He ripped his drive down the left side, and we calculated that he had 240 yards left to the front of the green into a right to left crosswind with two yawning bunkers in the middle of the fairway guarding the green and water all along the left side, right up to the edge of the green. Ken made the decision to hit the 3-wood and take on the challenge. He hit it superbly, but pushed it slightly. It came to rest 30 yards to the right of the green on a tight lie in the fairway. His 64 degree wedge came off precisely and rolled to about 5 feet above the hole.
We both studied the putt from all sides, and Ken decided it would break slightly to the left, but not outside the hole. He stepped up and drained it right in the middle to finish his second nine with a 1 over par 37 and a final round score of 73, and a two day total of 6 over par 148.
Everyone in the group and in the scoring area congratulated Ken on his finish and wished him the best on the weekend, assuming he had made the cut. Blaine McAllister finished 3 over par for the two days, and Tim Parun finished 9 over par. We jumped on the shuttle back to the clubhouse, and Ken went into the scoring trailer while I turned in my caddie bib and headed to the clubhouse to get us a table for lunch. As we had lunch, we watched the scores and saw the cut heading to 5 over par with not that many players still on the course.
After lunch, we went to the driving range to hit some balls and watch for the cut on Ken’s Ipad. Unfortunately, at 6:00pm, we saw that the cut fell at five over par, and Ken had missed it by one shot. Ken ended up tied for 73rd place (the cut was to the top 70 plus ties) out of the field of 156. I know he was deeply disappointed, but I was so very proud of the way he hung in there and finished with two hard-earned birdies. He finished tied for 5th among the 43 PGA Club Professionals in the field (only 4 PGA Club Professionals made the cut).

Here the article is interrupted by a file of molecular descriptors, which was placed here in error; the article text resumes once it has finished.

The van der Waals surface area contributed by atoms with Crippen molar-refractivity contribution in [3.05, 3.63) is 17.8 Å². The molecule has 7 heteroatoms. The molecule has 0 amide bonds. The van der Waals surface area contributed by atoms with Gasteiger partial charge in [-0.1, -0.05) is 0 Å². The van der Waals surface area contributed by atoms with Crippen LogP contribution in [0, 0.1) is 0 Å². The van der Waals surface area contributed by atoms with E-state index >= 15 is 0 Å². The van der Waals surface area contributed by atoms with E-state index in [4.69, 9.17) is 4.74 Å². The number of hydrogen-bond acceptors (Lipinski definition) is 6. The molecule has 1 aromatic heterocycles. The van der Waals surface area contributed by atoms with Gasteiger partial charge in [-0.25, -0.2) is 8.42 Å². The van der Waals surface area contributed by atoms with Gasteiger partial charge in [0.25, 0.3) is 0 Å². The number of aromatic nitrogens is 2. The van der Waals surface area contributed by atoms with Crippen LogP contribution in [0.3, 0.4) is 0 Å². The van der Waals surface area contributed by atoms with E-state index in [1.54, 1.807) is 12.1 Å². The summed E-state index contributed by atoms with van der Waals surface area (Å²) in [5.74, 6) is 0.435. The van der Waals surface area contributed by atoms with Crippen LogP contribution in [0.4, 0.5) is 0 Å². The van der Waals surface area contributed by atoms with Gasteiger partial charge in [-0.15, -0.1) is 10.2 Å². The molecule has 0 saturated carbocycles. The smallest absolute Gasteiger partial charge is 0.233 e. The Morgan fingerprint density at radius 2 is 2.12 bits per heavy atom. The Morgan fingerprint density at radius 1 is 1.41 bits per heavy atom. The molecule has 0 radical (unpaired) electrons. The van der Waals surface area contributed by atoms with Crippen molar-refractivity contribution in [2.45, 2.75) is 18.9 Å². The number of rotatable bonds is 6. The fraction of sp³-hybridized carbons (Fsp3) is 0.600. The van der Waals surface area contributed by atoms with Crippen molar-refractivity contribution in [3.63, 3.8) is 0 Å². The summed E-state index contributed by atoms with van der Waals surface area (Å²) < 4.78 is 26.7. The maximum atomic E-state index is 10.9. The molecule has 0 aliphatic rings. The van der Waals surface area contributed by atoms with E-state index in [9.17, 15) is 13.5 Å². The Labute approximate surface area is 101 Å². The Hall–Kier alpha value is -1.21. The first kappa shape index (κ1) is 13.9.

Considering that Ken earned his way into the field by finishing second in the 2011 Senior Professional National Championship that had a field of 114 PGA Professionals who had to qualify from all 41 PGA Sections, this was quite an accomplishment! We changed our flights back home and leftSouth Bend,Indianaat 7:00am on Saturday to return toFlorida, where I caught up on some needed sleep Saturday and Sunday, before returning to work at The College of Golf on Tuesday.
This is the second year in a row that I was honored to caddie for Ken in the Senior PGA Championship, the oldest Senior major Championship in the world. I can’t thank him enough, as he prepares for the PGA Professional National Championship in a couple of weeks in California and the PGA Senior National Professional Championship later in the year. If you haven’t had a chance to see players of Ken’s caliber play up close and personal, you are missing one of the great highlights in the world of competitive golf. To see the final results of the 2012 Senior PGA Championship, please visit www.pgatour.com and select the Champions Tour tab.